Two Virgin Atlantic airline masseuses were recently awarded $482,000 personal injury compensation after they developed repetitive strain injury.
Michelle Hindmarch, aged 35 and Jayne Evans, aged 40 had to give up their careers after they sustained chronic muscle pain from massaging first-class passengers in the airline’s Heathrow airport lounge.
The two ladies lodged a personal injury claim against the airline and during the hearing, the High court was told that the majority of the male customers required their massage to be performed with heavy hand and finger pressure.
Virgin Atlanic accepted liability for the personal injuries sustained by the women but did contest the amount of compensation claimed as well as the extent of their disabilities.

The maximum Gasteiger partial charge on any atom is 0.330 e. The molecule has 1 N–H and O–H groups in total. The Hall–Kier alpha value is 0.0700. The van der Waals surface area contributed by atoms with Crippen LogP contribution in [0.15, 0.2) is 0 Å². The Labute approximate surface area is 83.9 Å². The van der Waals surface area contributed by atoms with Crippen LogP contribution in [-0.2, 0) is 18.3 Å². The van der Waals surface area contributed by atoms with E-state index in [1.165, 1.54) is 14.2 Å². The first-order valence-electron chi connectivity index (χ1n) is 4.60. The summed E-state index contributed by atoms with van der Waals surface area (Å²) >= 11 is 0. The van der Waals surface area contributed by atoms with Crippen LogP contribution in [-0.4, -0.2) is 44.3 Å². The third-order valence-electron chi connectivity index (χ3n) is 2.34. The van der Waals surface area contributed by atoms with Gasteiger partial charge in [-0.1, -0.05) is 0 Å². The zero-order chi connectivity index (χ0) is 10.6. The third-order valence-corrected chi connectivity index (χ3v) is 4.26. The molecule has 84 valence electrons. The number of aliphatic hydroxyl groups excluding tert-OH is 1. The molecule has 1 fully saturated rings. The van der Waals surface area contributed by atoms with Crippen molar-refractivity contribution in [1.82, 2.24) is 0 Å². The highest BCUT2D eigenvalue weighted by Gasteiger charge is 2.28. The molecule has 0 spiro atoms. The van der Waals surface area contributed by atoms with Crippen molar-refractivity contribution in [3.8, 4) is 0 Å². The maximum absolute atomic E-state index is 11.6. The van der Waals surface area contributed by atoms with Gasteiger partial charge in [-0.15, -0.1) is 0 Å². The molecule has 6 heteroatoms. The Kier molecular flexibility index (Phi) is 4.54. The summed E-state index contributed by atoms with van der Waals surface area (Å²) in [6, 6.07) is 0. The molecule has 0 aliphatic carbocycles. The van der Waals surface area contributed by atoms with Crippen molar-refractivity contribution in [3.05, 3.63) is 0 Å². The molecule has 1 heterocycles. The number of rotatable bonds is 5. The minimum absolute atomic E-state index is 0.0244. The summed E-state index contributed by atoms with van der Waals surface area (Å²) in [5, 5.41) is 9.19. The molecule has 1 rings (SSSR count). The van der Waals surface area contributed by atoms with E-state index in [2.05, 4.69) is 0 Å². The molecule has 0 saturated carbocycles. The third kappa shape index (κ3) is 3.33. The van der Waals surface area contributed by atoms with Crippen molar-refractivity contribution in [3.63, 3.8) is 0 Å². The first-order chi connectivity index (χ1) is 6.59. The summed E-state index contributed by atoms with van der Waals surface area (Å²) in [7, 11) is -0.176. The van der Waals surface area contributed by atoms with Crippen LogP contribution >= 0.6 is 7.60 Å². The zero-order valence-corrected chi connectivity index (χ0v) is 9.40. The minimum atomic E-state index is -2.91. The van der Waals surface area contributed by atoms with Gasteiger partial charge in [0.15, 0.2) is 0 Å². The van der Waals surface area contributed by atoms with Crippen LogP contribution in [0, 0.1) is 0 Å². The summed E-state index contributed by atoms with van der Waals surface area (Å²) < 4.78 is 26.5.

Meanwhile, personal injury solicitors report that hundreds of young people are attempting to sue local councils for negligence after social workers’ failed to protect them from domestic abuse.
Sarah Erwin-Jones who is a solicitor acting on behalf on local councils said these type of cases were both expensive and time-consuming. They can cost as much as a medical negligence case but the compensation awarded is on the same scale as that for a minor traffic accident.
She also pointed out that it took years to settle a typical case and therefore concerned events that happened several years ago. In many instances, it would be better for victims to apply to the Criminal Injuries Compensation Authority rather than bringing a civil case for negligence, she concluded.